Or, if you’re looking for a more productive and pleasurable way to spend your time, you can head down to the cinema and dive headfirst into Kar-wai’s world with two of his best films as well as his latest. But if you’re looking for something more, there’s plenty of classics invading our cinemas this weekend—from British psychodramas to sci-fi thrillers and chillers. And alongside, we’d got some of the best premieres of the summer that show just how amazing some of independent cinema’s new talent truly is. So whatever your film fancy, peruse our list, find yourself a king size bag of candy and curl up in a darkened theater tomorrow night. Enjoy.  


Film Forum

The Servant
The Patience Stone
Invasion of the Body Snatchers
The Fearless Vampire Killers
Creature From the Black Lagoon
The Incredible Shrinking Man

IFC Center

Ain’t Them Bodies Saints
The Canyons
The Best Little Whorehouse in Texas
El Topo
The Happy Sad
Prince Avalanche
A Perfect World
Una Noche
Devil’s Pass
Frances Ha


Blue Jasmine
Odds Against Tomorrow
Black Natchez
Fruitvale Station
The Spectacular Now
The World’s End
Nothing But a Man
Two Thousand Maniacs!
A Raisin in the Sun


The Jerk
Ain’t Them Bodies Saints
Fruitvale Station
In a World…
Caddy Shack
New York Ripper

Film Linc

Pink Flamingos
Short Term 12
Ain’t Them Bodies Saints
Game Change
The 17th Parallel
La Commune
The Pirate


Old Cats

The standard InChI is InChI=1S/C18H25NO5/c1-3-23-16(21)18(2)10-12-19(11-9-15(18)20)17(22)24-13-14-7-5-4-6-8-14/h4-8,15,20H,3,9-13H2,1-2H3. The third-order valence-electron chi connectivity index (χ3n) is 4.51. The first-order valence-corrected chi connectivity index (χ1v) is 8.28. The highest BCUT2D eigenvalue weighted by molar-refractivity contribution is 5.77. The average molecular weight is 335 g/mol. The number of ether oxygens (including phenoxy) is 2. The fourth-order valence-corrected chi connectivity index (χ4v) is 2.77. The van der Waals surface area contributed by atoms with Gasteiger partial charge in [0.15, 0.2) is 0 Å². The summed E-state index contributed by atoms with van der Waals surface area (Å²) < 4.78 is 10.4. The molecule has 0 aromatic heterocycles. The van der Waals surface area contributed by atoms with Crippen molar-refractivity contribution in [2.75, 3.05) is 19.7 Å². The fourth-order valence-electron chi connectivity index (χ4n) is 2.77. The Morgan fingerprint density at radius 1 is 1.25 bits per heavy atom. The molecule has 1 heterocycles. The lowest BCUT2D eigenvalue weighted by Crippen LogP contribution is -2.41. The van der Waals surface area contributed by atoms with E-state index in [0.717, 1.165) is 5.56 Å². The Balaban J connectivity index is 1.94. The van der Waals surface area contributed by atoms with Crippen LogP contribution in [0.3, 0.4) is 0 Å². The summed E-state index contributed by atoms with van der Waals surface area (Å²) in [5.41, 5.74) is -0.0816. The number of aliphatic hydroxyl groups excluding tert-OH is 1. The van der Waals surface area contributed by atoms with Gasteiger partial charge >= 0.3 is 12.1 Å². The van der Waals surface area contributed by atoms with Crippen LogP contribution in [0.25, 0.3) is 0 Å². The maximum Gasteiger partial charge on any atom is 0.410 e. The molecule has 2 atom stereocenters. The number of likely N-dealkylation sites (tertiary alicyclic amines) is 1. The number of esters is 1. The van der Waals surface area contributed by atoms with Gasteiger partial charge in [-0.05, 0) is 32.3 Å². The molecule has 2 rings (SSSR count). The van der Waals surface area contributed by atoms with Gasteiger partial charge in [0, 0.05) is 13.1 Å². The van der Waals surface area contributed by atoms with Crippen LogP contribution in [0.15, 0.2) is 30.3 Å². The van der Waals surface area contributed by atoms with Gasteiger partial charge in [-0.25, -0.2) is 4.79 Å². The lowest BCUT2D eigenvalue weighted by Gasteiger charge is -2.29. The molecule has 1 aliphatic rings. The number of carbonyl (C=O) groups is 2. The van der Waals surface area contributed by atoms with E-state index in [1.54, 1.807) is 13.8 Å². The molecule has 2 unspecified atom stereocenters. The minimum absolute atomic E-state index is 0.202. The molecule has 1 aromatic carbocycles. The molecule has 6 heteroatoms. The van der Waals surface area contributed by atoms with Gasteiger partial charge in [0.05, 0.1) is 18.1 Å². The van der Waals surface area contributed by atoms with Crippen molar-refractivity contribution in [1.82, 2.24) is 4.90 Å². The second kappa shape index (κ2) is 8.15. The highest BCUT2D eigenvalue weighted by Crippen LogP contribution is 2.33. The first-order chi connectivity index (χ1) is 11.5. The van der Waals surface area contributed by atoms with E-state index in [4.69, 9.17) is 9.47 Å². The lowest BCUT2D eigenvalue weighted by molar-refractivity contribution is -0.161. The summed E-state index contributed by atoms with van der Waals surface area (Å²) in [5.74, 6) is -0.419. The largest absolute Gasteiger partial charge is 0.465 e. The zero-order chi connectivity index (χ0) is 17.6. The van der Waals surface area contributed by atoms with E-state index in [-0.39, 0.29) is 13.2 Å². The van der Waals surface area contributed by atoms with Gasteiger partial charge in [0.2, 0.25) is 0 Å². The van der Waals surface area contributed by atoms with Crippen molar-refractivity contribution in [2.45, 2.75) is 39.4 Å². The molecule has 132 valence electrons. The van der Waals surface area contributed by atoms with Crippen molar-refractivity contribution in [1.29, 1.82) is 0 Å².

The Student

Museum of the Moving Image

In the Mood for Love
Midnight Cowboy
Coogan’s Bluff
The French Connection
Across 110th Street

Landmark Sunshine

Drinking Buddies
Cutie and the Boxer
In a World…
The Spectacular Now
Short Term 12

Angelika Film Center

The Grandmaster
Blue Jasmine

Diving Into the World of ‘The Grandmaster’ With Wong Kar-wai

It’s a restless moment. Wong Kar-wai keeps his head lowered…to give me a chance to stay away. But I could not, for too much interest. He turns, takes off his sunglasses, and tells me he hates me. It’s a bizarre and memorable first encounter between me and the beloved director, but in time, he pats my backpack and reveals that he was only joking—he doesn’t hate me. I can once again breathe. We continue.

But if there’s anyone you wouldn’t mind sharing an unusual moment with, it’s the man who has crafted some of the most achingly beautiful and imaginative films—love stories that have eternally stained your heart. Whether it’s his kinetic and melting watercolor portrait of love’s longing with Chungking Express or the lurid and languid impossible desire of In the Mood for Love, Kar-wai’s oeuvre paints a delicate balance between the elegant and the sensual, filled with still moments that reverberate with the soul’s cry for that which it cannot obtain.